AIIMS-Delhi launches awareness campaign on balcony fall deaths among children


PTI | New Delhi | Updated: 19-11-2022 17:04 IST | Created: 19-11-2022 17:00 IST
AIIMS-Delhi launches awareness campaign on balcony fall deaths among children
Representative Image Image Credit: ANI
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Falling from a height is the biggest killer among children under 12 in India, an AIIMS-Delhi study has claimed. According to the study, the most prominent reason for children under 12 dying of preventable causes is due to falling from a height, in most cases from a balcony.

In India, one person dies from head injury every three minutes and 30 per cent of those head injuries are witnessed in children, Professor of Neurosurgery at AIIMS, Dr Deepak Gupta, one of the authors of the study, said.

Of all head injuries seen in children, over 60 per cent result due to fall from height, Dr Gupta told PTI.

To make people aware about this avoidable phenomenon, AIIMS-New Delhi has launched a 'Safe Balcony, Safe Child’ campaign.

According to an epidemiological study conducted among children less than 16 years of age at AIIMS, a total of 1,000 children with head injuries were admitted at AIIMS trauma centre over a period of four years, Dr Shefali Gulati, Professor of Paediatric Neurology said.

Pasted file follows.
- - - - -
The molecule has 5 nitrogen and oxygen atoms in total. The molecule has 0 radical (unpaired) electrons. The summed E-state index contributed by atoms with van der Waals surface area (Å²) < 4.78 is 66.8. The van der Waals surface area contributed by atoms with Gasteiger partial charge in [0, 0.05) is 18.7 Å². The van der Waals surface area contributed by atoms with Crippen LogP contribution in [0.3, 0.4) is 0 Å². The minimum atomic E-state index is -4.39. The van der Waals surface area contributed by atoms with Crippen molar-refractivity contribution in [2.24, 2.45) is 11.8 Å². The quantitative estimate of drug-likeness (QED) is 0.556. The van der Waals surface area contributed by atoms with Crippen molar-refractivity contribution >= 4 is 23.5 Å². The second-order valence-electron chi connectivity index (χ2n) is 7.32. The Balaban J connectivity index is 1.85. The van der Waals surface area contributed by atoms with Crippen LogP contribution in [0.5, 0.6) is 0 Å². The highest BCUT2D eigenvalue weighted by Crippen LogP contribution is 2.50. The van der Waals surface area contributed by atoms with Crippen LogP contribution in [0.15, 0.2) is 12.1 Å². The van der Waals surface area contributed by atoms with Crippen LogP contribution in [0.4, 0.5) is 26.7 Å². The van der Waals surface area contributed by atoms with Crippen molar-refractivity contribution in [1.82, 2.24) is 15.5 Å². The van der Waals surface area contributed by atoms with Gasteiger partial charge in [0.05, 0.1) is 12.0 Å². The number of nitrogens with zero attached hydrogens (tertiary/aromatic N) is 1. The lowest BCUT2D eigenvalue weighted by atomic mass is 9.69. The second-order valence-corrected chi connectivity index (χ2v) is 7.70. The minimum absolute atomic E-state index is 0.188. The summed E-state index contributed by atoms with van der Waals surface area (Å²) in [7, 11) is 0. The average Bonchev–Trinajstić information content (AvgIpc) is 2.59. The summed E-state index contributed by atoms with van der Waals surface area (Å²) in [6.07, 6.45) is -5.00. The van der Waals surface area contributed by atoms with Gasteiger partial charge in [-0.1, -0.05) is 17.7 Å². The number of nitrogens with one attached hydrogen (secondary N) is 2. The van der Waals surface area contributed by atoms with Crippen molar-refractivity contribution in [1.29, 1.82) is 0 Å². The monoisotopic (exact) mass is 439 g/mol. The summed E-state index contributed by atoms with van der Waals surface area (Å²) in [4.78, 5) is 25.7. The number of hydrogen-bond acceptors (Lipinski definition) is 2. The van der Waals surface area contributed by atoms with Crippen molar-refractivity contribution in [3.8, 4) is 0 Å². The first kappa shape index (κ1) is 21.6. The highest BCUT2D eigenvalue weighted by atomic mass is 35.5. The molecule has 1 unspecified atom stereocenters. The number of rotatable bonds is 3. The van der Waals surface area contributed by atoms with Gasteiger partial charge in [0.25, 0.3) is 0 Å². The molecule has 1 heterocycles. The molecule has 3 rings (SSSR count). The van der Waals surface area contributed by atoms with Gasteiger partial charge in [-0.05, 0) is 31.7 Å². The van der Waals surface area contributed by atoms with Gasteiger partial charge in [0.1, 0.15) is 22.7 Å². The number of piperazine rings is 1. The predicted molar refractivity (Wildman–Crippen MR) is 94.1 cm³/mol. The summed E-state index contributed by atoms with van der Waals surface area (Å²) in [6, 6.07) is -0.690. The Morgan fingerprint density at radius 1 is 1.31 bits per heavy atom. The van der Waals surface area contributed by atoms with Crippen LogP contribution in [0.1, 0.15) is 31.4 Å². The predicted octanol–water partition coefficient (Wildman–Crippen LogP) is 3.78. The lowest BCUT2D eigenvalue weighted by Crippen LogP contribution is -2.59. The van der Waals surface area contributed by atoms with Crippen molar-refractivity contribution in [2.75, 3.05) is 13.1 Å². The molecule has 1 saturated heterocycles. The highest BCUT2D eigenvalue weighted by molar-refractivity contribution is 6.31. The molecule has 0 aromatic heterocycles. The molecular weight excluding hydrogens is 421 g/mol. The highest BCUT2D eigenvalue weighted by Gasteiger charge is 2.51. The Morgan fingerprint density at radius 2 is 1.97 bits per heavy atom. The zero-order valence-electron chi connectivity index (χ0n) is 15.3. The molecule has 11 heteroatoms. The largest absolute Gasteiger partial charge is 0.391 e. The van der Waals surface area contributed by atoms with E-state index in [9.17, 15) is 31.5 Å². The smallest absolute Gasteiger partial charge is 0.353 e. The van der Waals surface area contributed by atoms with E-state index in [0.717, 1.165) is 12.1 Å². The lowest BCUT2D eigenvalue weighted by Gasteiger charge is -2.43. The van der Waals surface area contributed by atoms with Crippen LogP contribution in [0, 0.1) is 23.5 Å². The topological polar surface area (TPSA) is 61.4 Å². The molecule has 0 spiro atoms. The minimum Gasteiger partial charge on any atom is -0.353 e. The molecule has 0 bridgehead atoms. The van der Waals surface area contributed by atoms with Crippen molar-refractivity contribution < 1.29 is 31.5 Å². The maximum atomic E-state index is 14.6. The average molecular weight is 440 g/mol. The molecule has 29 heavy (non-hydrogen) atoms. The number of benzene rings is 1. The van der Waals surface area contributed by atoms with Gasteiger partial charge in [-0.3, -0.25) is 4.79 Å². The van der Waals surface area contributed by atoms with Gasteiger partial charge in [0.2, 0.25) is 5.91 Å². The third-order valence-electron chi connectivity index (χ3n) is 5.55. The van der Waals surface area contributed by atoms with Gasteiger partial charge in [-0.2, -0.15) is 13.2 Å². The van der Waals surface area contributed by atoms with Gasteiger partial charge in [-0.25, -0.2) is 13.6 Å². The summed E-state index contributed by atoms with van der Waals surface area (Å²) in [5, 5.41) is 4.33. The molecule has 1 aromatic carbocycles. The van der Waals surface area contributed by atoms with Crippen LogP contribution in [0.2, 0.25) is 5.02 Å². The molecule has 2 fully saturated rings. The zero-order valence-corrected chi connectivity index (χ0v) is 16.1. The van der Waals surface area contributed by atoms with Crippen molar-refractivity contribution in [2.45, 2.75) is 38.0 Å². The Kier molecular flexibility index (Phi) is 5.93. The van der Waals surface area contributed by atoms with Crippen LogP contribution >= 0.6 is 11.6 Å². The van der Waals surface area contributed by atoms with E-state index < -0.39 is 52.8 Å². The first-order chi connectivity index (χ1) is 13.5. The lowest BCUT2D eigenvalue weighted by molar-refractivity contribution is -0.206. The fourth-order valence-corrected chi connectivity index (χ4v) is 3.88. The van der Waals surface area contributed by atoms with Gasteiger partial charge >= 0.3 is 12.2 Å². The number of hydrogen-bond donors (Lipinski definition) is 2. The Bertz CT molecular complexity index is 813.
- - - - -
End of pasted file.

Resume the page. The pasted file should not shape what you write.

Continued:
''Boys were two times more affected with head injuries than girls and over 60 per cent of them were due to fall from height/balcony,'' Dr Gulati, who is the other author of the study, said.

Most such children came from low socioeconomic status where one of the parents was away at work and the other parent was elsewhere when the accident happened, she said.

Dr Gupta advised that balcony railing height should be made ''twice the height of children in the family.'' ''Children often end up climbing the railing of the house in the balcony unprotected and fall over – many such children die or sustain severe head injuries. Such deaths and injuries are completely preventable,'' he told PTI.

''Through this campaign we want this message of 'Safe Balcony and Safe Child' to reach each and every household having children aged below 10 years,'' he said.

As part of the campaign, doctors plan to visit schools, interact with students, parents, and teachers and also hold various seminars and competitions.

''We would want more people to join us and make it a national campaign,'' Dr Gupta said.

Fall from a height is a very unique pattern of injury seen particularly in India, leading to death and severe handicaps in very young children.

One of the simpler measures to make homes safe is putting a net over the railing gaps.

Other ways to prevent such falls is to correct balustrade heights, if needed, put balcony furniture away from railings to prevent their use as a platform for climbing, not using the balcony as play area, supervising children all time, and bolting the entrance to the balcony for children if they are left unattended.

The campaign is supported by the Neurological Society of India as a part of brain injury prevention initiatives.

(This story has not been edited by Devdiscourse staff and is auto-generated from a syndicated feed.)

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